Southern Thing Column

Let’s not judge 2020 too harshly; after all, someone invented Golden Girls masks

The column excerpted below appears on It’s a Southern Thing. To go to the full column now, click here.

Poor 2020. We need to stop blaming it for all our woes. But here we are nearing the halfway point of the year and already its reputation is so damaged it’s unlikely to recover. Sure, we’ve had a global pandemic that pretty much put our lives on hold but on the plus side, the creativity and quantity of cat videos has been unprecedented.

2020 has become the April 15th of dates – it’s hard to find something positive about a date when Lincoln was killed, the Titanic sank, Notre-Dame Cathedral burned and taxes are due. But I’ve never seen an entire year take such a beating, not even 1975, when over the course of 12 months, more than a million Americans bought Pet Rocks, even though they were, you know, just rocks. Like the kind you find in your yard. You could neither feed them nor walk them, although you could let them sleep at the foot of your bed if you were so inclined. All I’m saying is, other years have had their issues and they managed to muddle through.

Let’s face it, with the lovely glamor-glow filter of hindsight, we tend to forget most of the bad bits. Just think about Y2K. It could have been remembered by the grand title, “the Dawn of the New Millennium,” but instead it lives in the shadow of the worldwide computer glitch that never was and a nickname that sounds like a Star Wars ’droid. It will go down in history not only for the Y2K scare, but as the year the Spice Girls and the original Peanuts comic strips faded away. Talk about a year with much to overcome. Bless its heart. And 2012 is still struggling under the weight of the whole Mayan-calendar-end-of-the-world thing.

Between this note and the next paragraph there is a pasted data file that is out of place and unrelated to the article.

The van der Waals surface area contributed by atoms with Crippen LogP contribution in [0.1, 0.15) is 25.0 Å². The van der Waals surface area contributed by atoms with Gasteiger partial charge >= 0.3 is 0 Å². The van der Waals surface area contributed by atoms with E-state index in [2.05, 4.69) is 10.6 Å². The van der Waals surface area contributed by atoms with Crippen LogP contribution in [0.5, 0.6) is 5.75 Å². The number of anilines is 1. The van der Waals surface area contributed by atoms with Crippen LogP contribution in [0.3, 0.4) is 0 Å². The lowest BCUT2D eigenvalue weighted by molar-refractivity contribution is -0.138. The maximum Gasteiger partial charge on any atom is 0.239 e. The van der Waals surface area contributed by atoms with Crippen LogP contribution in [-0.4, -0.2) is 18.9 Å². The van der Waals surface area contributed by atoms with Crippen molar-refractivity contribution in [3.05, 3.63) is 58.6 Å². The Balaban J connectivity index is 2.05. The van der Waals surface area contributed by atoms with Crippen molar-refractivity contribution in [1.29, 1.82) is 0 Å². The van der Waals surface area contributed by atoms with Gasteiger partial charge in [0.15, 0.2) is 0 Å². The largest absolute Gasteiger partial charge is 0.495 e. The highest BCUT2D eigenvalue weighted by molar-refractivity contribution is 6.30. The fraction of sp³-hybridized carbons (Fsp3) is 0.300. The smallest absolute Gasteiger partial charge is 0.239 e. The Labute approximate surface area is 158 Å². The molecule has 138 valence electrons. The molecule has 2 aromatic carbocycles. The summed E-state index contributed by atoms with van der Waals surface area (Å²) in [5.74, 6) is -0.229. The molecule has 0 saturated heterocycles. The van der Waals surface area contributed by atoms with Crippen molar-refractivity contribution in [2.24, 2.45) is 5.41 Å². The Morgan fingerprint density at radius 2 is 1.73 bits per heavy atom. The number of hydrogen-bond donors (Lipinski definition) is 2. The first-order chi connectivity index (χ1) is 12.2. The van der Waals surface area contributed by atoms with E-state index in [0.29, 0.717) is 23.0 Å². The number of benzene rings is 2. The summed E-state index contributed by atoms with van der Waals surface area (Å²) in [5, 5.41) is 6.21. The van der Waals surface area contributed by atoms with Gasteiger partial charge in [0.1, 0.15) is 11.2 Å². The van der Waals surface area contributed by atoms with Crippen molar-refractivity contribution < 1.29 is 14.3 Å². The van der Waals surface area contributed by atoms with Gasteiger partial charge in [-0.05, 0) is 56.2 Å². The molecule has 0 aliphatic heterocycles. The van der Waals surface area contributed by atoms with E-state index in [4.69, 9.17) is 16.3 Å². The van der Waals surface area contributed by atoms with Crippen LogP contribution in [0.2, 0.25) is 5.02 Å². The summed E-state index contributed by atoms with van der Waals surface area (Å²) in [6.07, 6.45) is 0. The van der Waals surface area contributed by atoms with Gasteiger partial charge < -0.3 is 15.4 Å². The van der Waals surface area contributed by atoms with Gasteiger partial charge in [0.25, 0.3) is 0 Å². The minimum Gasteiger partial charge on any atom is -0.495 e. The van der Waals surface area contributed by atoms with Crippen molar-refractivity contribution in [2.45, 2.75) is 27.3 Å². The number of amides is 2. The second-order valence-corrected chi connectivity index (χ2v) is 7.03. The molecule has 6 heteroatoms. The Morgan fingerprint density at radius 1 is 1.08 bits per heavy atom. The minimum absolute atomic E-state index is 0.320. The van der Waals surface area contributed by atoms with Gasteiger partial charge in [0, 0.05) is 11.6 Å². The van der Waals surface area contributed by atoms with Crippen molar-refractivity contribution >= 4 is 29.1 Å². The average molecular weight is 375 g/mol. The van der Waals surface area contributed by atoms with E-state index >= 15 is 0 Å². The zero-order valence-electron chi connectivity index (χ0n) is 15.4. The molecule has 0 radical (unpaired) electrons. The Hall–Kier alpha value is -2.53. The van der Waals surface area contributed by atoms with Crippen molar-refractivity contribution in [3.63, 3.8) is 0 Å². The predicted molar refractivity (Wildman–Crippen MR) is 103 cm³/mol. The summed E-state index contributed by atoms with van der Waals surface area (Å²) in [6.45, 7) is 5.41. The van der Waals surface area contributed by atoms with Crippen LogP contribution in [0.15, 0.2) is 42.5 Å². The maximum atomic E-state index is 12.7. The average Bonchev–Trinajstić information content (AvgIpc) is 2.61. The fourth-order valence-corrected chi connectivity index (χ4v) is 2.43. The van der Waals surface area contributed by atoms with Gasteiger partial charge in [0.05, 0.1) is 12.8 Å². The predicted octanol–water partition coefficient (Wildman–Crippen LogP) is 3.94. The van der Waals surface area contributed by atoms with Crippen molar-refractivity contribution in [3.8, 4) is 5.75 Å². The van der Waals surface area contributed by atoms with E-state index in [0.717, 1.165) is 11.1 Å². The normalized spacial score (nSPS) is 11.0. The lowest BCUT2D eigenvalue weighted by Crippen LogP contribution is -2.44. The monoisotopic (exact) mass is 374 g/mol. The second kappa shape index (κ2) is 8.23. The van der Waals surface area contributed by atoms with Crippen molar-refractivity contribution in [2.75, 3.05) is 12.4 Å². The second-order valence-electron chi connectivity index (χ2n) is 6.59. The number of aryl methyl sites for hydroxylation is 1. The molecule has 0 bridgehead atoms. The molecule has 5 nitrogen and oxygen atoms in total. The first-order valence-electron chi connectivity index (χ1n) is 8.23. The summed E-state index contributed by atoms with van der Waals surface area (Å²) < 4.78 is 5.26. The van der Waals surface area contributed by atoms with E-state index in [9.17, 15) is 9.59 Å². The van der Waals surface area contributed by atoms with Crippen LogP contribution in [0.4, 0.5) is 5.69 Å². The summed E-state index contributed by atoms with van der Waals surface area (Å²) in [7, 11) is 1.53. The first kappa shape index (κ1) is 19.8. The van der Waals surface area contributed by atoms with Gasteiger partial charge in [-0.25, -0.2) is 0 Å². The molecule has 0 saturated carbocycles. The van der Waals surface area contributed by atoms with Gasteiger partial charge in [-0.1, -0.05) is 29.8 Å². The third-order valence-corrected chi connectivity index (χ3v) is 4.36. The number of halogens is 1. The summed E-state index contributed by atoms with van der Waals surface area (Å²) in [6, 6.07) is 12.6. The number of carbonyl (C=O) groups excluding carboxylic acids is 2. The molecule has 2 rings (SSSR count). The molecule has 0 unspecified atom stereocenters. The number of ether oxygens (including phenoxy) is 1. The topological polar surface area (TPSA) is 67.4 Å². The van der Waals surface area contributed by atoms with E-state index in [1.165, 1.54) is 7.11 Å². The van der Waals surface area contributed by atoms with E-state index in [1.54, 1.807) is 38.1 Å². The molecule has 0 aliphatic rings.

But for the most part, the reputation of a particular year is all relative. For example, if you tend to suffer the ill effects of the hemorrhoids, you might be fond of the year 1926 when Preparation H was invented.

To read the full column on SouthernThing.com, click here.

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